Pennsylvania voter ID law case draws to a close
After Pennsylvania Governor Tom Corbett signed the measure into law in March, voter advocacy groups, including the American Civil Liberties Union and the NAACP, quickly challenged it. They said the law will deter elderly and minority voters, who are less likely to have photo identification, from voting. These groups tend to vote Democratic. Proponents say the law will prevent voter fraud.
The week-long case included testimony from Lorraine Minnite, a Rutgers University expert on voter fraud, who said such fraud was "exceedingly rare."
"I'm just not persuaded in the absence of evidence it exists," she said.
Before the trial began, the Pennsylvania Secretary of State said that more than 758,000 people, or 9 percent of Pennsylvania voters, lack a driver's license or state-issued ID. Matt Barreto, a political scientist from the University of Washington, testified that his analysis reveals that 1.3 million eligible Pennsylvania voters lack such ID.
Secretary of State Carol Aichele admitted during her testimony that she didn't really know exactly how the law worked or how many voters would be impacted.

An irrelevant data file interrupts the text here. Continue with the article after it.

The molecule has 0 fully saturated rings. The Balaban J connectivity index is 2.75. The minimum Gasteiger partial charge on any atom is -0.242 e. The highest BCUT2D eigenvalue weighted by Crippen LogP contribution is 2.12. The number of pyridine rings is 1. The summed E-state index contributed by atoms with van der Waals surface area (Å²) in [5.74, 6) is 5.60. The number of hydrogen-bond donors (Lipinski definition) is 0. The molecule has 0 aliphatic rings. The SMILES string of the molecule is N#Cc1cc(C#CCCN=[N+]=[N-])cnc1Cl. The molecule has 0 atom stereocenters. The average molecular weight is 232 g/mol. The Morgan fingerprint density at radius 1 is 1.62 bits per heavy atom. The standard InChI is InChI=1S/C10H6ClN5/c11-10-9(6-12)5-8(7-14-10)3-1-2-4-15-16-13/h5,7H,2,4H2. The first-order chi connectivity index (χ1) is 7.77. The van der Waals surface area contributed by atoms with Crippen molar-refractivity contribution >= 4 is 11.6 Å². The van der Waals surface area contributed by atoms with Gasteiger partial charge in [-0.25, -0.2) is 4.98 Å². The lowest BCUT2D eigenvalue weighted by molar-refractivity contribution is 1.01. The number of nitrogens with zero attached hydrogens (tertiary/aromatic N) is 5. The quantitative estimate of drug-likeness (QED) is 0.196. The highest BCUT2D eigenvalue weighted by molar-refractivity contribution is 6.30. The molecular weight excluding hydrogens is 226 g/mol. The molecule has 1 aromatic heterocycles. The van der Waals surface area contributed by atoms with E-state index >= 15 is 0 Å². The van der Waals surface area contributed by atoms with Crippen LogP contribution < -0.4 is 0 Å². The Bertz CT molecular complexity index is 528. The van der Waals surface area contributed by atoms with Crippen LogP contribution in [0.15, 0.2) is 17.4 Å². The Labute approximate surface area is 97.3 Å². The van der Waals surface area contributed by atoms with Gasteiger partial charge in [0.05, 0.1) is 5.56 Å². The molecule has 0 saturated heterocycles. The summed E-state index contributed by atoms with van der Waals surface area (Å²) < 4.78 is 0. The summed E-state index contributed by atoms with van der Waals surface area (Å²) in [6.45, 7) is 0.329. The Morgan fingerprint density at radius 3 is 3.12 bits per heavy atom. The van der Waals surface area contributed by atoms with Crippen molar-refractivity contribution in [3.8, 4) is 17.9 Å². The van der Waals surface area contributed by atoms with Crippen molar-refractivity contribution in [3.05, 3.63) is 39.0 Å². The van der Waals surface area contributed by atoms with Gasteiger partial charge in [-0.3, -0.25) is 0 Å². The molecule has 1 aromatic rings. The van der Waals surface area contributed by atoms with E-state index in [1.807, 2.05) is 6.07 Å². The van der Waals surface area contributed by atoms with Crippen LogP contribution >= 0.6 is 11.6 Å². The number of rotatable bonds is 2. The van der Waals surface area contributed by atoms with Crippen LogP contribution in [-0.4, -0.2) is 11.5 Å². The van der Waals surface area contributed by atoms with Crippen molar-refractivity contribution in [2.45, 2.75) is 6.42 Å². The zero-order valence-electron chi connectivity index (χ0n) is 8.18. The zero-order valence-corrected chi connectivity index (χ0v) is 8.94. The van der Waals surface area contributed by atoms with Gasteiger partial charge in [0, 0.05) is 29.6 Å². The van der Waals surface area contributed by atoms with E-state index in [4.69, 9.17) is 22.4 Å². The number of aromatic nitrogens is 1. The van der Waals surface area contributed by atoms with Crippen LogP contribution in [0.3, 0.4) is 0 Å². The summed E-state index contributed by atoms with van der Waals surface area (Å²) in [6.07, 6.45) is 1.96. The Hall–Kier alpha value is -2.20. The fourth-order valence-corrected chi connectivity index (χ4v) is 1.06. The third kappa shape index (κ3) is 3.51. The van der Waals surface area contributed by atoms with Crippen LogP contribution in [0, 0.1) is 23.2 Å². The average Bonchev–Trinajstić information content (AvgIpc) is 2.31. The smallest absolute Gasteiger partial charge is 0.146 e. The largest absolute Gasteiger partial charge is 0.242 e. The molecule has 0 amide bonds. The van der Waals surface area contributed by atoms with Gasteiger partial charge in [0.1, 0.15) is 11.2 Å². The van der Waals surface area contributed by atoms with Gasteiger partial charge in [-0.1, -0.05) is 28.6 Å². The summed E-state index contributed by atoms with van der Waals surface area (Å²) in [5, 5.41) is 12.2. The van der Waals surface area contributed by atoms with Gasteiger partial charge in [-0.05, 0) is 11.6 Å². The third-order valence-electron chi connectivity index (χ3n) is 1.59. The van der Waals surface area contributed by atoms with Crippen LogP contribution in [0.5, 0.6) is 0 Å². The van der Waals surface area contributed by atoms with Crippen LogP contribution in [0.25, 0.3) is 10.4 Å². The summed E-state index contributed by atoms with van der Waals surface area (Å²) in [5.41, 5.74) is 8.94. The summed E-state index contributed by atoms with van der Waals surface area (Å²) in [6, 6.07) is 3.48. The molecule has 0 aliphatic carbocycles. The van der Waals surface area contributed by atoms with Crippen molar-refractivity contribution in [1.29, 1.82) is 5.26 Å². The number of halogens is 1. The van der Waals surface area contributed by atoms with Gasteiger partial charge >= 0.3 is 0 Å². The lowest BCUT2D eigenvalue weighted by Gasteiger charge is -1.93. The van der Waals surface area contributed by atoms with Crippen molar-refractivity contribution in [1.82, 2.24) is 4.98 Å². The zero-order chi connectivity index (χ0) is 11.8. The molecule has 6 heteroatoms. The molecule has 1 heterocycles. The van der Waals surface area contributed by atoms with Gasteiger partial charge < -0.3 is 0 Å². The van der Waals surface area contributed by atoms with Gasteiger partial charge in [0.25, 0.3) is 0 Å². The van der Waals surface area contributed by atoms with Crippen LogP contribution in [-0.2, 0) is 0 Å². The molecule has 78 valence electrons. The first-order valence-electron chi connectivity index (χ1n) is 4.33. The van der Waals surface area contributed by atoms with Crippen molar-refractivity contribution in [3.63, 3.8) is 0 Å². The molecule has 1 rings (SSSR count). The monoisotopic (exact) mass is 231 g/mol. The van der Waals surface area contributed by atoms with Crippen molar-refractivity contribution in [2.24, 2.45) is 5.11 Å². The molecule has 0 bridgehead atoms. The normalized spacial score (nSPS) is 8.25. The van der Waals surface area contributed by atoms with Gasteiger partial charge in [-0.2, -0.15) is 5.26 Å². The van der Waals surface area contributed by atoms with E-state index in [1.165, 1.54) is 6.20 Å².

Kurt Myers, deputy secretary of the Pennsylvania Transportation Department, said the agency has not increased staff or supplies to accommodate additional people seeking an ID. He also said many people are unable to complete the process because the lack the proper documents, according to a synopsis of his testimony provided to CBS News by the Advancement Project, one of the plaintiffs in the case.
"The information is just not getting out quick enough" to inform voters of the new requirements, John Jordon, director of civic engagement for the NAACP, said during the hearing. He said sufficient voter education was impossible before November.
Pennsylvania is one of ten states to adopt a photo ID law in the past year. Six such laws are being challenged in the courts or by the Justice Department. The Justice Department blocked Texas and South Carolina's laws but the states are challenging the federal government's actions in court. Separate from this court case, The Justice Department opened an investigation into Pennsylvania's law but has not yet ruled.
Critics of the lack of proven voter fraud in Pennsylvania pointed to statements by members of the Republican-led legislature to argue the law is tied to election-year politics.
Pa. Rep. Mike Turzai, House Majority Leader, said at one point that the law "is going to allow Governor Romney to win the state of Pennsylvania."
A recent Quinnipiac/CBS News/New York Times poll shows Romney behind by 11 points in Pennsylvania.
Commonwealth Court Judge Robert Simpson, who is hearing the case in Pennsylvania state court, hopes to have a decision before mid-August.
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